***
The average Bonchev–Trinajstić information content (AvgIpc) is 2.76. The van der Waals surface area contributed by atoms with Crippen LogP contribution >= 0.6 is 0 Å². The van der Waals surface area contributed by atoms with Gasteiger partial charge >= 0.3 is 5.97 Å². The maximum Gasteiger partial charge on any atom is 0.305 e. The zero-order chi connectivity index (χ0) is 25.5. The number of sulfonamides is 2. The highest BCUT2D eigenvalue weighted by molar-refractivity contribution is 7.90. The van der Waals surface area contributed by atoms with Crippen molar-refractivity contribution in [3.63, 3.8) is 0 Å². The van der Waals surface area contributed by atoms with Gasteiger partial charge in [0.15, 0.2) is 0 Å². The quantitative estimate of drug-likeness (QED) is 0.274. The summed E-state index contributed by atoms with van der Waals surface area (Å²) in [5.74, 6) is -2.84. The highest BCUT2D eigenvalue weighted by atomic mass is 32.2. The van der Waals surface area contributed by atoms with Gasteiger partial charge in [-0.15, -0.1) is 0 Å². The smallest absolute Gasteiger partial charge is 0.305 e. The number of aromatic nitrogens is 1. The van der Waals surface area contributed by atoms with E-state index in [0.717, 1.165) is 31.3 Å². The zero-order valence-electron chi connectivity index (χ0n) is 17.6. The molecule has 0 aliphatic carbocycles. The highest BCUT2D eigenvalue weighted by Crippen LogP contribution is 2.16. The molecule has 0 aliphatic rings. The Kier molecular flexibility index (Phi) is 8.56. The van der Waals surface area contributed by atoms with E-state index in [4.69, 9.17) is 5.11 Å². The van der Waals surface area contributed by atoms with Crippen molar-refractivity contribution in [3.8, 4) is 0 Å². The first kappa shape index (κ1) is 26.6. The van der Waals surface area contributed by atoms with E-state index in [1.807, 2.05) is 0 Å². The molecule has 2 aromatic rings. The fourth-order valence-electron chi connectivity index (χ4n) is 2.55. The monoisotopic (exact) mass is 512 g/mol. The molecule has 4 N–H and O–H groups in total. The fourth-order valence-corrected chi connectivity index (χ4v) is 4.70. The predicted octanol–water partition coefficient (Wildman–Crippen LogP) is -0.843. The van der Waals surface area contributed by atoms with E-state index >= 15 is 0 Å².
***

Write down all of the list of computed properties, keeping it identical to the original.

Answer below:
The average Bonchev–Trinajstić information content (AvgIpc) is 2.76. The van der Waals surface area contributed by atoms with Crippen LogP contribution >= 0.6 is 0 Å². The van der Waals surface area contributed by atoms with Gasteiger partial charge >= 0.3 is 5.97 Å². The maximum Gasteiger partial charge on any atom is 0.305 e. The zero-order chi connectivity index (χ0) is 25.5. The number of sulfonamides is 2. The highest BCUT2D eigenvalue weighted by molar-refractivity contribution is 7.90. The van der Waals surface area contributed by atoms with Crippen molar-refractivity contribution in [3.63, 3.8) is 0 Å². The van der Waals surface area contributed by atoms with Gasteiger partial charge in [0.15, 0.2) is 0 Å². The quantitative estimate of drug-likeness (QED) is 0.274. The summed E-state index contributed by atoms with van der Waals surface area (Å²) in [5.74, 6) is -2.84. The highest BCUT2D eigenvalue weighted by atomic mass is 32.2. The van der Waals surface area contributed by atoms with Gasteiger partial charge in [-0.15, -0.1) is 0 Å². The smallest absolute Gasteiger partial charge is 0.305 e. The number of aromatic nitrogens is 1. The van der Waals surface area contributed by atoms with E-state index in [0.717, 1.165) is 31.3 Å². The zero-order valence-electron chi connectivity index (χ0n) is 17.6. The molecule has 0 aliphatic carbocycles. The highest BCUT2D eigenvalue weighted by Crippen LogP contribution is 2.16. The molecule has 0 aliphatic rings. The Kier molecular flexibility index (Phi) is 8.56. The van der Waals surface area contributed by atoms with E-state index in [4.69, 9.17) is 5.11 Å². The van der Waals surface area contributed by atoms with Crippen molar-refractivity contribution in [3.8, 4) is 0 Å². The first kappa shape index (κ1) is 26.6. The van der Waals surface area contributed by atoms with E-state index in [1.807, 2.05) is 0 Å². The molecule has 2 aromatic rings. The fourth-order valence-electron chi connectivity index (χ4n) is 2.55. The monoisotopic (exact) mass is 512 g/mol. The molecule has 4 N–H and O–H groups in total. The fourth-order valence-corrected chi connectivity index (χ4v) is 4.70. The predicted octanol–water partition coefficient (Wildman–Crippen LogP) is -0.843. The van der Waals surface area contributed by atoms with E-state index >= 15 is 0 Å².